Thank you to Westport, for being — despite the ease and frequency with which we/I often knock it — a wonderful, warm, creative, arts-supporting, involved and ever-evolving community.
Thank you to all who make it so. As Westport prepares for the future — with new retail and residential developments on both sides of the river downtown, and in Saugatuck; with bridge repairs in various states of discussion and (in)action, and many more changes in store — we are not all on the same page. But in our own way, each of us wants what is best for our town. And, thankfully, we are nowhere near as dysfunctional as Washington.
Thank you to the people I spend so much time with: Westport’s teenagers. You are smart, passionate, compassionate and clever. You work far harder than I did when I was at Staples. You’ve got far more pressures on you than I had. Yet you handle it all with maturity and poise (most of the time). And you do it with plenty of smiles.
Thank you to the readers of “06880.” You are never without opinions, information and feedback. You feed me ideas and photos. You read my words at 5 a.m., noon and midnight. And when I tell you sorry, I can’t post a story about your lost cat/upcoming book signing/daughter’s lemonade stand, you (for the most part) understand.
Those are my thanks, this Thanksgiving day 2016. I’d love to hear yours. And — more importantly — so would everyone else in this great “06880” community. Just click “Comments” below.
I am thankful I live in a beautiful town. I am also thankful I’m not a turkey.
A few moments ago, First Selectman Jim Marpe issued his annual Thanksgiving message. It includes a response to an open letter sent last night by Westport’s Democratic Town Committee, asking him to stand up to the rhetoric unleashed by the 2016 presidential campaign.
Westport has always been and will continue to be a place where we live by and teach our children the values that we cherish — values that embrace equality, inclusiveness, open-mindedness, respect for each other as well as the law, and of course, education. We hold fast to these ideals regardless of political party, religious affiliation, social strata, gender, or age. This Thanksgiving, we thoughtfully and respectfully reflect upon these qualities in light of recent events that have transported our nation into divisiveness and turmoil.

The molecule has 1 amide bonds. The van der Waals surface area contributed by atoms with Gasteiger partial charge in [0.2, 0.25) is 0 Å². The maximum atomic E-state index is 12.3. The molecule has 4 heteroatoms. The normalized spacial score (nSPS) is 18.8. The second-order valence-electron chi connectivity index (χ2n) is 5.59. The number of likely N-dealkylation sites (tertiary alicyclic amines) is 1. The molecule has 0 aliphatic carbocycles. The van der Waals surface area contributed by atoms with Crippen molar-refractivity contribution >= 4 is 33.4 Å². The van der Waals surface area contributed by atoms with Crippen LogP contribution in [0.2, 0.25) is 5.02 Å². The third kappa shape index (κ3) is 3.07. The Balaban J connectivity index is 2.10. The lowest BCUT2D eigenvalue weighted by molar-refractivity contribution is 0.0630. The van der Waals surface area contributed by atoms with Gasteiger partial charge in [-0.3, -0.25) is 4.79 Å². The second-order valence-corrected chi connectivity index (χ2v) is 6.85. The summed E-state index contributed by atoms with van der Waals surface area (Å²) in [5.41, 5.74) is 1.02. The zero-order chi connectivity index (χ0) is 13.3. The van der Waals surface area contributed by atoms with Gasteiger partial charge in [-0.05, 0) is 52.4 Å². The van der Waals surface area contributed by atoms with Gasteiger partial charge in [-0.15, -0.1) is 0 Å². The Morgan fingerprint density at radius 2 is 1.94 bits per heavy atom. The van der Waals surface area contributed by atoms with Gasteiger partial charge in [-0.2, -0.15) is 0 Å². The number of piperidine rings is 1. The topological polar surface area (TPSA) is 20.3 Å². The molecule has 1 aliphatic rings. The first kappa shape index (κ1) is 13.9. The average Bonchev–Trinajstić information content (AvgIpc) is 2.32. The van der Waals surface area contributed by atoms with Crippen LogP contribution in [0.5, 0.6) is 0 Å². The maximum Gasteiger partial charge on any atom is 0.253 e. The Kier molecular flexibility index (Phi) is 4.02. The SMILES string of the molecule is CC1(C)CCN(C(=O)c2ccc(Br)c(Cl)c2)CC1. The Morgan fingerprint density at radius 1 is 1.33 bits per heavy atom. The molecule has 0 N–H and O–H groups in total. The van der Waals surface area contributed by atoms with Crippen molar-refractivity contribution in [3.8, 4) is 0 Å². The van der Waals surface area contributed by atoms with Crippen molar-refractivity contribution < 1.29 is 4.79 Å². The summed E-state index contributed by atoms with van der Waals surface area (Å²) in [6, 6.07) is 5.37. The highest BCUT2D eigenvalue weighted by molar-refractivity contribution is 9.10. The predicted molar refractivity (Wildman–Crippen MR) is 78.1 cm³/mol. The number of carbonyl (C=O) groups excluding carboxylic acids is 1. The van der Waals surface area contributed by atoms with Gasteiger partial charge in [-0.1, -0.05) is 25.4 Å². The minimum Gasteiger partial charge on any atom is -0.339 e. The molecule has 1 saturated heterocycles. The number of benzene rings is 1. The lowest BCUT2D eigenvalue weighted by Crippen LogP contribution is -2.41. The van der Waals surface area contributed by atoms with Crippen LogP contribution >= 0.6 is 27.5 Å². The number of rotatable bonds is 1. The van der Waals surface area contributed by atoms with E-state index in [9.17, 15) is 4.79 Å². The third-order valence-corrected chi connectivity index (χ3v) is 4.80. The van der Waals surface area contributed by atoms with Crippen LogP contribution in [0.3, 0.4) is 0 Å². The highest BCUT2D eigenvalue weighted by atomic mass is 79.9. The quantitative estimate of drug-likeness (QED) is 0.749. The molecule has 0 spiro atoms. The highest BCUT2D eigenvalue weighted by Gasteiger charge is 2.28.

A recent “open letter” to me as the first selectman of this great community called for a response to the events in our nation related to the 2016 presidential election. I believed that it was appropriate to do so in the context of my annual Thanksgiving message to all 27,000 Westport residents.
Westport First Selectman Jim Marpe.
I want to start with my reflections expressed to those gathered in the Town Hall auditorium on Veterans Day this past November 11; that ceremony occurring merely days after the tumultuous election. I confidently assured those present that the rights and freedoms for which veterans fought so valiantly are alive and well in this great nation, and in the town of Westport.
The political events of the past year have tested our collective understanding of democracy, creating conflict nationwide and anxiety at many a dinner table and social gathering throughout Westport and the rest of the country. While the outrage and despair over the problems that our nation and our community need to address remains, it is our democracy which makes this such an extraordinary country.
The 2016 election has stirred us all to reconsider our core values and our rights as Americans; rights which many in Westport may have taken for granted because we thought we had the luxury of doing so. However, with recent events fresh in our minds, we must be cognizant that with the freedoms we cherish come certain personal obligations.
Despite differences, Westporters must treat each other with mutual respect and civility. We are no strangers to making our world, country, and our community a better place. The town’s municipal, civic, religious and volunteer institutions operate under the mantle of these values. Our laws and our values don’t change because of the most recent political winds.
We encourage thoughtful and constructive means to embrace each other’s differences. We denounce hatred, divisiveness and manipulation by words and deeds. We remember that in Westport, we are grateful and thankful for and continue to be committed to, the values we hold so dear in our cherished town. I can assure you that this town will continue to embrace and protect all its citizens and will stand firmly against hate and intolerance, now and always.
Hundreds of Westporters volunteer each year at the Interfaith Thanksgiving Feast.
Thanksgiving reminds us to be grateful for our freedoms and our good fortune. We remain steadfast in our resolve to help those less fortunate, all the while remaining aware of the world events around us that may inhibit that resolve. We express our heartfelt thanks to those in our community that stand for the downtrodden or disenfranchised.
I am personally thankful for our extraordinary volunteers, teachers, civic leaders, clergy, and residents, young and old, of all races, creeds and ideals, who work tirelessly and diligently each and every day, at times with little or no recognition. They share their time and talents without fanfare, so I want to acknowledge their contributions and let them know that they are valued and appreciated.
I wish all the citizens of Westport a happy and safe Thanksgiving holiday. I encourage you to take the opportunity to pause and reflect on how you may contribute to making our community a place where all are welcome and respected.
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